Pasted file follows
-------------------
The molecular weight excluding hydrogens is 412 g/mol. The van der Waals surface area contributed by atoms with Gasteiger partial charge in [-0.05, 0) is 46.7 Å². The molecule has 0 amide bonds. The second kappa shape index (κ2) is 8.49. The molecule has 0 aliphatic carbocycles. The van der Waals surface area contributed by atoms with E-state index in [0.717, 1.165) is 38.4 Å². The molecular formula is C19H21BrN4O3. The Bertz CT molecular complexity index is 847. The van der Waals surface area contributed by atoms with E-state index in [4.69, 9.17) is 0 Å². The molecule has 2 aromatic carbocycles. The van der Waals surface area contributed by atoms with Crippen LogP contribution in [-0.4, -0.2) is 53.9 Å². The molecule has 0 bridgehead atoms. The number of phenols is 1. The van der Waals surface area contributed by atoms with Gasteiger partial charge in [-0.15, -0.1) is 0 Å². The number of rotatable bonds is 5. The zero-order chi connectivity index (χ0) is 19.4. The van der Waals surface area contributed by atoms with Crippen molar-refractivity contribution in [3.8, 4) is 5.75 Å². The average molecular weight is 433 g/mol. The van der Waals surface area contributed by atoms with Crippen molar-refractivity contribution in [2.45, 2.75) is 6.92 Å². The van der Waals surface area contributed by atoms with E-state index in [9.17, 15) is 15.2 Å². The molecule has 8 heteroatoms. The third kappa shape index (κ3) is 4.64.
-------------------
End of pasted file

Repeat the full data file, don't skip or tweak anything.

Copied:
The molecular weight excluding hydrogens is 412 g/mol. The van der Waals surface area contributed by atoms with Gasteiger partial charge in [-0.05, 0) is 46.7 Å². The molecule has 0 amide bonds. The second kappa shape index (κ2) is 8.49. The molecule has 0 aliphatic carbocycles. The van der Waals surface area contributed by atoms with E-state index in [0.717, 1.165) is 38.4 Å². The molecular formula is C19H21BrN4O3. The Bertz CT molecular complexity index is 847. The van der Waals surface area contributed by atoms with E-state index in [4.69, 9.17) is 0 Å². The molecule has 2 aromatic carbocycles. The van der Waals surface area contributed by atoms with Crippen LogP contribution in [-0.4, -0.2) is 53.9 Å². The molecule has 0 bridgehead atoms. The number of phenols is 1. The van der Waals surface area contributed by atoms with Gasteiger partial charge in [-0.15, -0.1) is 0 Å². The number of rotatable bonds is 5. The zero-order chi connectivity index (χ0) is 19.4. The van der Waals surface area contributed by atoms with Crippen molar-refractivity contribution in [3.8, 4) is 5.75 Å². The average molecular weight is 433 g/mol. The van der Waals surface area contributed by atoms with Crippen molar-refractivity contribution in [2.45, 2.75) is 6.92 Å². The van der Waals surface area contributed by atoms with E-state index in [9.17, 15) is 15.2 Å². The molecule has 8 heteroatoms. The third kappa shape index (κ3) is 4.64.